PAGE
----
- By Darren Thompson
PIERRE, S.D. — Democrats Shawn Bordeaux and Peri Pourier, along with Republican Tamara St. John, were each re-elected for an additional term in South Dakota’s House of Representatives in yesterday’s election. Red Dawn Foster and Troy Heinert, both Democrats, were re-elected to the South Dakota State Senate.
All of the state lawmakers are from tribes in South Dakota.
Bordeaux has served in the House of Representatives since 2015 and represents District 26, which includes the Rosebud Indian Reservation. He is Sicangu Lakota.
Both Foster and Pourier represent District 27, which includes Oglala Lakota County and part of Pennington County in southwestern South Dakota. Both were first time-elects in 2018. They’re both Oglala Lakota.
Early poll results show that Oglala Lakota County carried the winning vote for both candidates.
“It is very humbling to be chosen to represent the Oyate again,” State Rep. Peri Pourier told Native News Online. “It motivates our passions to fight for the Native voice in critical times and it’s an honor I’ll carry proudly.”
“Wopila tanka for your love, support and vote in these pandemic times” said State Sen. Red Dawn Foster in a Facebook post. “I am humbled and honored to once again represent our voice at the South Dakota Legislature!”
The South Dakota House of Representatives is the lower house of the South Dakota State Legislature and is made up of 70 members with two from each legislative district.
St. John represents District 1, which includes the Sisseton Wahpeton Oyate Reservation in Northeastern South Dakota. St. John is enrolled with the Sisseton Wahpeton Dakota Tribe and has been in office since 2018 as well.
“I believe it’s clear that Disctrict 1 supports hard work and continued effort to bring Native American representation to Pierre,” said South Dakota Rep. Tamara St. John. “The numbers were amazing here (in District 1).”
In their first term together, all three Representatives were able to successfully pass Senate Bill 164, which lays out guidelines for law enforcement officers to handle and report on cases of missing and murdered Indigenous persons. It requires the Division of Criminal Investigation to disseminate uniform guidelines on reporting and investigating cases of missing and murdered Indigenous persons to law enforcement agencies throughout South Dakota.
Sen. Heinert (Rosebud Sioux) won re-election to the state Senate in District 26, He beat his challenger Joel Koskan 53 percent to 47 percent
South Dakota’s District 27’s veteran state senator, Kevin Killer, opted out of state politics and campaigned as a candidate for the Oglala Sioux Tribal President in this year’s general election. He previously served as District 27’s Representative from 2009 to 2017, and as the district’s state Senator from 2017 to 2019. He is anticipated to become the next president for the Oglala Sioux Tribe.
However, another initiative was voted on that could drastically affect tribes in the state. Voters have approved efforts to legalize both recreational and medical marijuana use in South Dakota.
“The State Legislature has a lot of work to do to see if IM26 will drastically affect current state laws,” Rep.Pourier said. “With the both Oglala Sioux Tribe and the State legalizing both recreational and medical marijuana, I'm hoping a new paradigm will shift when analyzing the benefits and risks of marijuana use.”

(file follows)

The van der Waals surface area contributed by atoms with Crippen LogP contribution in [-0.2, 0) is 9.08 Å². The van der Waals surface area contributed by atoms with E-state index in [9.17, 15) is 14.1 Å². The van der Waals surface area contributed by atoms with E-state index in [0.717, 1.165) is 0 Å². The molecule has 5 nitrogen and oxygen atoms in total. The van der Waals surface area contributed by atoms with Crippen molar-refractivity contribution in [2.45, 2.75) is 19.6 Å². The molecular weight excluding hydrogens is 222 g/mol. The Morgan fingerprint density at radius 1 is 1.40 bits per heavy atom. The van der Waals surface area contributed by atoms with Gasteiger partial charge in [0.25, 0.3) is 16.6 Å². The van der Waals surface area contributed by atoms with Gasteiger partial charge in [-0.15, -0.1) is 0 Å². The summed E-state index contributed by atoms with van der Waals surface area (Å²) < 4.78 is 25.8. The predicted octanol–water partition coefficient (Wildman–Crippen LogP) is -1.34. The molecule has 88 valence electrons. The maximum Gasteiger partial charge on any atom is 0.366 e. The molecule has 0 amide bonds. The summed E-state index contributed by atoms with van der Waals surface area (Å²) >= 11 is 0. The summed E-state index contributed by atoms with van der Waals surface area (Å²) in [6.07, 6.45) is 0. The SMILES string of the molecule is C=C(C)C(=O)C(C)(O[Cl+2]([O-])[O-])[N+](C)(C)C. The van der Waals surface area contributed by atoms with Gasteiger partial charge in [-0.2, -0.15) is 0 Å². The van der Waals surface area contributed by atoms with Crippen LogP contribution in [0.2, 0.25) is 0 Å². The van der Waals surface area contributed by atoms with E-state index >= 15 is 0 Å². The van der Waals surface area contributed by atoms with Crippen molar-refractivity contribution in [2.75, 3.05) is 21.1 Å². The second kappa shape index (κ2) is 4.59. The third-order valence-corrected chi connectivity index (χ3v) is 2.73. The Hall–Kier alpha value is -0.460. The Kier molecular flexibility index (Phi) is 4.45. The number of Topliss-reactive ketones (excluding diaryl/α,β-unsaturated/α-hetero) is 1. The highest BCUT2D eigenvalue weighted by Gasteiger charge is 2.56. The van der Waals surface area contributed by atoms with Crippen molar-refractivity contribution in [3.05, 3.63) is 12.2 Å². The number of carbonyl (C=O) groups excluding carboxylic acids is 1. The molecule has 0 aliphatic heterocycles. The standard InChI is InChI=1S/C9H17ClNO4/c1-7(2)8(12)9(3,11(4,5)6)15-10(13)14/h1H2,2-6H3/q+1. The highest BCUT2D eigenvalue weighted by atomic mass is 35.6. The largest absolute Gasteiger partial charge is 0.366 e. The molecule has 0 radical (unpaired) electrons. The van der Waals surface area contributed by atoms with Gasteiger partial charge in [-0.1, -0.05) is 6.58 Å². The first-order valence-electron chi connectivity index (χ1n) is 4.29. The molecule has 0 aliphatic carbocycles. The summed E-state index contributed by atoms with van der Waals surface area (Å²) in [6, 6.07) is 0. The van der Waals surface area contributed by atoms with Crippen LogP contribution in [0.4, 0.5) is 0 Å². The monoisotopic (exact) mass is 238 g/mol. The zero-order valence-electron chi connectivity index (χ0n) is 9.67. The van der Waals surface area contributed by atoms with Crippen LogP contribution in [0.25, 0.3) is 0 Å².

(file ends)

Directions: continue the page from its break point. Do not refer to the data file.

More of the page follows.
South Dakota is the only state in the country that criminalizes ingestion of marijuana as a felony crime.
Earlier this year, the Oglala Sioux Tribe voted to legalize the use of medical and recreational marijuana, but because of the pandemic progress has been stalled.
“There is a great deal that needs to happen on every legislative level,” Rep. St. John commented. “The voice of the people is a powerful thing and it will take work to create and pass the sort of legislation needed to implement it (IM26).”
Initiated Measure 26 (IM26) will legalize the medical use of marijuana if the legislature creates laws regulating its use. Per state law, each initiated measure won’t be in effect until July 1, 2021.
South Dakota is the first state ever to approve medical and recreational marijuana measures at the same time. Currently, there are 11 states that have legalized the use of recreational marijuana for adult consumption.
Governor Kristi Noem and the state Legislature could overturn IM26 as the state did in 2017 with IM22. The Rapid City Journal reported that Noem said she opposed IM26.
“I encourage everyone to contact their legislators and share their voice,” added Rep. Pourier.
More Stories Like ThisTribal Leaders Endorse Biden Administration's 30x30 Proposed Policy
Message from the Publisher - Creating Awareness of the Silent Crisis
Explosive New MMIW Documentary “Say Her Name” Dubbed Eye-opening by Mainstream Media as It Spotlights an Epicenter of the Crisis
Impact on Indian Country - Weekly D.C. Briefs
Navajo Nation Reaches 100,000 Fully Vaccinated Individuals Threshold
10 years of Native News...
We launched Native News Online back in February 2011 with the belief that everyone in Indian Country deserves equal access to news and commentary pertaining to them, their relatives and their communities. That's why the story you’ve just finished was free — and we want to keep it that way, for all readers. We hope it inspires you to celebrate our first decade with a gift of $10 or more to Native News Online so that we can continue publishing more stories that make a difference to Native people, whether they live on or off the reservation. Your donation will help us keep producing quality journalism and elevating Indigenous voices. Any contribution of any amount — big or small — gives us a better, stronger future and allows us to remain a force for change. Donate to Native News Online today and support independent Indigenous journalism. Thank you.